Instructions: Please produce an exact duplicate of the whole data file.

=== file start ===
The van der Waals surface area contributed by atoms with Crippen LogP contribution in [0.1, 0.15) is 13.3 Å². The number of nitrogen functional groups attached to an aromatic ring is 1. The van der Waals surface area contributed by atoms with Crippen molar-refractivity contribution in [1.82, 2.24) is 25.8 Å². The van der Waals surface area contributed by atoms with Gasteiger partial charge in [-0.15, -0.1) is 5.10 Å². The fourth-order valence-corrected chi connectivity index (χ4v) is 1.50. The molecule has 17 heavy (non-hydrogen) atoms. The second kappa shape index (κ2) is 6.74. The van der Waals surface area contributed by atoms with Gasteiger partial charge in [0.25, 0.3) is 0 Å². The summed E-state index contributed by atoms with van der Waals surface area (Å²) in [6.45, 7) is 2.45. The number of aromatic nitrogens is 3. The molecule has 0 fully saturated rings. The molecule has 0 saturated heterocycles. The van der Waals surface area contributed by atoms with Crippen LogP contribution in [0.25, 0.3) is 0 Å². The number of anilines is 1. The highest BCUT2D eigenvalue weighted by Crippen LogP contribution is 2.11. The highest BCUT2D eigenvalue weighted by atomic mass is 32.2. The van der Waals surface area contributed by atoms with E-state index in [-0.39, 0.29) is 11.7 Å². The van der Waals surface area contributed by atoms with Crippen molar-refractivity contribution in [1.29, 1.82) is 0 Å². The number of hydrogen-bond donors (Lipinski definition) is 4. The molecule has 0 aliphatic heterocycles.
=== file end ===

The van der Waals surface area contributed by atoms with Crippen LogP contribution in [0.1, 0.15) is 13.3 Å². The number of nitrogen functional groups attached to an aromatic ring is 1. The van der Waals surface area contributed by atoms with Crippen molar-refractivity contribution in [1.82, 2.24) is 25.8 Å². The van der Waals surface area contributed by atoms with Gasteiger partial charge in [-0.15, -0.1) is 5.10 Å². The fourth-order valence-corrected chi connectivity index (χ4v) is 1.50. The molecule has 17 heavy (non-hydrogen) atoms. The second kappa shape index (κ2) is 6.74. The van der Waals surface area contributed by atoms with Gasteiger partial charge in [0.25, 0.3) is 0 Å². The summed E-state index contributed by atoms with van der Waals surface area (Å²) in [6.45, 7) is 2.45. The number of aromatic nitrogens is 3. The molecule has 0 fully saturated rings. The molecule has 0 saturated heterocycles. The van der Waals surface area contributed by atoms with Crippen LogP contribution in [0.25, 0.3) is 0 Å². The number of anilines is 1. The highest BCUT2D eigenvalue weighted by Crippen LogP contribution is 2.11. The highest BCUT2D eigenvalue weighted by atomic mass is 32.2. The van der Waals surface area contributed by atoms with E-state index in [-0.39, 0.29) is 11.7 Å². The van der Waals surface area contributed by atoms with Crippen molar-refractivity contribution in [1.29, 1.82) is 0 Å². The number of hydrogen-bond donors (Lipinski definition) is 4. The molecule has 0 aliphatic heterocycles.